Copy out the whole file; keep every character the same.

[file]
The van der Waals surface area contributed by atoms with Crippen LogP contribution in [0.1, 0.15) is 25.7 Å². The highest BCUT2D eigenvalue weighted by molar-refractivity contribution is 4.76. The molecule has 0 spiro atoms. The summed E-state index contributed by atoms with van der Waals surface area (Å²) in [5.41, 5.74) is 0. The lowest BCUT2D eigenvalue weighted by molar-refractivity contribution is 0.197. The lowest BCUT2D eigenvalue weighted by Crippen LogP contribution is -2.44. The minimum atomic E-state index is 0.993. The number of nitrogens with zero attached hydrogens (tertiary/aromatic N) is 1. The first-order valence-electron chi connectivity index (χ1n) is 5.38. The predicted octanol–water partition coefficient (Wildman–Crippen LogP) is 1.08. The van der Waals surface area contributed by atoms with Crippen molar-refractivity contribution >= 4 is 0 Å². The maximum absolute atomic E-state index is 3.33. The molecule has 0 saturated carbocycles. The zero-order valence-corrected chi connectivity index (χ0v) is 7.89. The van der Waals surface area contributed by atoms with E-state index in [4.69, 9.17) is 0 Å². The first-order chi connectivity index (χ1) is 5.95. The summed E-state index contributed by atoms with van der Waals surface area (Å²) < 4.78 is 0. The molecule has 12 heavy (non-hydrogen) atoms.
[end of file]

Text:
The van der Waals surface area contributed by atoms with Crippen LogP contribution in [0.1, 0.15) is 25.7 Å². The highest BCUT2D eigenvalue weighted by molar-refractivity contribution is 4.76. The molecule has 0 spiro atoms. The summed E-state index contributed by atoms with van der Waals surface area (Å²) in [5.41, 5.74) is 0. The lowest BCUT2D eigenvalue weighted by molar-refractivity contribution is 0.197. The lowest BCUT2D eigenvalue weighted by Crippen LogP contribution is -2.44. The minimum atomic E-state index is 0.993. The number of nitrogens with zero attached hydrogens (tertiary/aromatic N) is 1. The first-order valence-electron chi connectivity index (χ1n) is 5.38. The predicted octanol–water partition coefficient (Wildman–Crippen LogP) is 1.08. The van der Waals surface area contributed by atoms with Crippen molar-refractivity contribution >= 4 is 0 Å². The maximum absolute atomic E-state index is 3.33. The molecule has 0 saturated carbocycles. The zero-order valence-corrected chi connectivity index (χ0v) is 7.89. The van der Waals surface area contributed by atoms with E-state index in [4.69, 9.17) is 0 Å². The first-order chi connectivity index (χ1) is 5.95. The summed E-state index contributed by atoms with van der Waals surface area (Å²) < 4.78 is 0. The molecule has 12 heavy (non-hydrogen) atoms.